NORMAN, Okla. — Skylar Thompson passed for 334 yards and ran for three touchdowns, and Kansas State rallied from 21 points down to beat No. 3 Oklahoma 38-35 on Saturday.
Freshman Deuce Vaughn caught four passes for 129 yards and ran for a touchdown for the Wildcats, who were coming off a season-opening loss to Arkansas State. It was Kansas State’s first-ever road win against a top-three team in the AP poll.
Oklahoma freshman Spencer Rattler passed for 387 yards and four touchdowns, but he threw three interceptions.
Kansas State upset Oklahoma 48-41 in Manhattan, Kansas, last year.
Kansas State said earlier in the week it was struggling to have enough players available at all position groups to play the game because of COVID-19.
In the opening moments of the second quarter, Rattler threw into traffic and found Drake Stoops for a 32-yard touchdown. It was the first career touchdown for the son of former Oklahoma coach Bob Stoops, and it gave the Sooners a 14-0 lead.
Thompson’s 39-yard touchdown pass to Chabastin Taylor in the second quarter cut Oklahoma’s lead to 14-7, but the Sooners answered with Marvin Mims’ 9-yard touchdown reception in the final minute of the first half.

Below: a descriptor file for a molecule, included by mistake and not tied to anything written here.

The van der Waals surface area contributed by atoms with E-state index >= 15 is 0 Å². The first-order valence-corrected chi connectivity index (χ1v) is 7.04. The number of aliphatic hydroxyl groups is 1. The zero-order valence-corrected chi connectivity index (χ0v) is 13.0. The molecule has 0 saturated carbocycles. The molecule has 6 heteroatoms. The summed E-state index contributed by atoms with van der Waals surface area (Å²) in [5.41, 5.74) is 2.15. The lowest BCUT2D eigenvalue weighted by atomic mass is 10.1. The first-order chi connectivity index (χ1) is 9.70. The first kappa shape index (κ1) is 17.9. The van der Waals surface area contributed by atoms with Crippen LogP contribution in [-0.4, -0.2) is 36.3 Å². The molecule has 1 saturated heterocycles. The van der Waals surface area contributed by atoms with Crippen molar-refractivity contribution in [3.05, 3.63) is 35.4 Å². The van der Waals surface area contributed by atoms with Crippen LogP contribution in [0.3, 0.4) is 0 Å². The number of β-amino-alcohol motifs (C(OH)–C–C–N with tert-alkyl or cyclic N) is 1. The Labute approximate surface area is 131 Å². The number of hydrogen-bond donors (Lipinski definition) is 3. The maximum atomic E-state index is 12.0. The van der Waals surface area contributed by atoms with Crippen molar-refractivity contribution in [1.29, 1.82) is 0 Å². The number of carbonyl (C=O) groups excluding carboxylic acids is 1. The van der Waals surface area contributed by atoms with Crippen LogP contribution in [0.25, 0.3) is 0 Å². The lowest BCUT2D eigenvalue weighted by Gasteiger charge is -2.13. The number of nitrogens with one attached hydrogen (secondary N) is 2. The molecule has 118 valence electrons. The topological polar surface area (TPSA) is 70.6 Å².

Rattler’s 53-yard pass to Stoops led to Seth McGowan’s 5-yard touchdown run and a 35-14 late in the third quarter.
Two short rushing touchdowns by Thompson got the Wildcats back in the game. Kansas State’s Nick Allen blocked Reeves Mundschau’s punt, and the Wildcats took over at the Oklahoma 38. Vaughn’s 38-yard touchdown run on the Wildcats’ second offensive play and the extra point tied it at 35 with 8:17 to play.
Kansas State’s Blake Lynch hit a 50-yard field goal with 4:32 remaining. Kansas State’s Jahron McPherson intercepted Rattler in the final minute to help close out the win.
Kansas State: The Wildcats didn’t fold when they fell behind and the defense improved in the second half against Rattler.
Oklahoma: The defense fell apart much like it has many times in recent years.
Kansas State: Hosts Texas Tech on Saturday.
Oklahoma: Travels to Iowa State on Saturday. The Cyclones beat the Sooners three years ago and nearly upset them last year before falling 42-41.
Follow Cliff Brunt on Twitter: www.twitter.com/CliffBruntAP